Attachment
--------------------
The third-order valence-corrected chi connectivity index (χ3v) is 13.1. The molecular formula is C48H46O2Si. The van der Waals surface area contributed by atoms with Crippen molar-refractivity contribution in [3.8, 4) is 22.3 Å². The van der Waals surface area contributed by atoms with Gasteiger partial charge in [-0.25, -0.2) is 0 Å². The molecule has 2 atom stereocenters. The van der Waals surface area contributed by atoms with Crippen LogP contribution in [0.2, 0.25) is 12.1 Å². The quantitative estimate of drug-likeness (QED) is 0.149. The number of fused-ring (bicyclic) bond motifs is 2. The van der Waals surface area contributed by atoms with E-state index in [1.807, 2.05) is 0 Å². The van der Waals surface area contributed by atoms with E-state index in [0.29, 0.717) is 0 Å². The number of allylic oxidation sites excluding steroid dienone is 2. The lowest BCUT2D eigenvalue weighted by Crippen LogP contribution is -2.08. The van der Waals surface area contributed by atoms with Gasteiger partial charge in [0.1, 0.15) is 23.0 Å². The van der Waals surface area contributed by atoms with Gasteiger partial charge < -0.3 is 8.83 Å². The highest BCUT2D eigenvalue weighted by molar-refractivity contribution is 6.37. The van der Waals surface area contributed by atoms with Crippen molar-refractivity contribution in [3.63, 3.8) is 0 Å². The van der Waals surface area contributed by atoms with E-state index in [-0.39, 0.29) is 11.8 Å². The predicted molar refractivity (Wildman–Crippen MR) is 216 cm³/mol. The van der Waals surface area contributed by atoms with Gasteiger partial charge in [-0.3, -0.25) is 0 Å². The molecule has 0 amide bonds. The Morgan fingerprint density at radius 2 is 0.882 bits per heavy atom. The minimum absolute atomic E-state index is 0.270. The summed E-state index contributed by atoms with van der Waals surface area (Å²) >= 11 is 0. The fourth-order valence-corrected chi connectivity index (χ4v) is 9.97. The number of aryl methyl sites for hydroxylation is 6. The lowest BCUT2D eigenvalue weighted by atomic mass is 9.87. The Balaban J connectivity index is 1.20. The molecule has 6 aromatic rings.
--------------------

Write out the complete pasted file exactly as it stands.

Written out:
The third-order valence-corrected chi connectivity index (χ3v) is 13.1. The molecular formula is C48H46O2Si. The van der Waals surface area contributed by atoms with Crippen molar-refractivity contribution in [3.8, 4) is 22.3 Å². The van der Waals surface area contributed by atoms with Gasteiger partial charge in [-0.25, -0.2) is 0 Å². The molecule has 2 atom stereocenters. The van der Waals surface area contributed by atoms with Crippen LogP contribution in [0.2, 0.25) is 12.1 Å². The quantitative estimate of drug-likeness (QED) is 0.149. The number of fused-ring (bicyclic) bond motifs is 2. The van der Waals surface area contributed by atoms with E-state index in [1.807, 2.05) is 0 Å². The van der Waals surface area contributed by atoms with E-state index in [0.29, 0.717) is 0 Å². The number of allylic oxidation sites excluding steroid dienone is 2. The lowest BCUT2D eigenvalue weighted by Crippen LogP contribution is -2.08. The van der Waals surface area contributed by atoms with Gasteiger partial charge in [0.1, 0.15) is 23.0 Å². The van der Waals surface area contributed by atoms with Gasteiger partial charge < -0.3 is 8.83 Å². The highest BCUT2D eigenvalue weighted by molar-refractivity contribution is 6.37. The van der Waals surface area contributed by atoms with Crippen molar-refractivity contribution in [3.63, 3.8) is 0 Å². The van der Waals surface area contributed by atoms with E-state index in [-0.39, 0.29) is 11.8 Å². The predicted molar refractivity (Wildman–Crippen MR) is 216 cm³/mol. The van der Waals surface area contributed by atoms with Gasteiger partial charge in [-0.3, -0.25) is 0 Å². The molecule has 0 amide bonds. The Morgan fingerprint density at radius 2 is 0.882 bits per heavy atom. The minimum absolute atomic E-state index is 0.270. The summed E-state index contributed by atoms with van der Waals surface area (Å²) >= 11 is 0. The fourth-order valence-corrected chi connectivity index (χ4v) is 9.97. The number of aryl methyl sites for hydroxylation is 6. The lowest BCUT2D eigenvalue weighted by atomic mass is 9.87. The Balaban J connectivity index is 1.20. The molecule has 6 aromatic rings.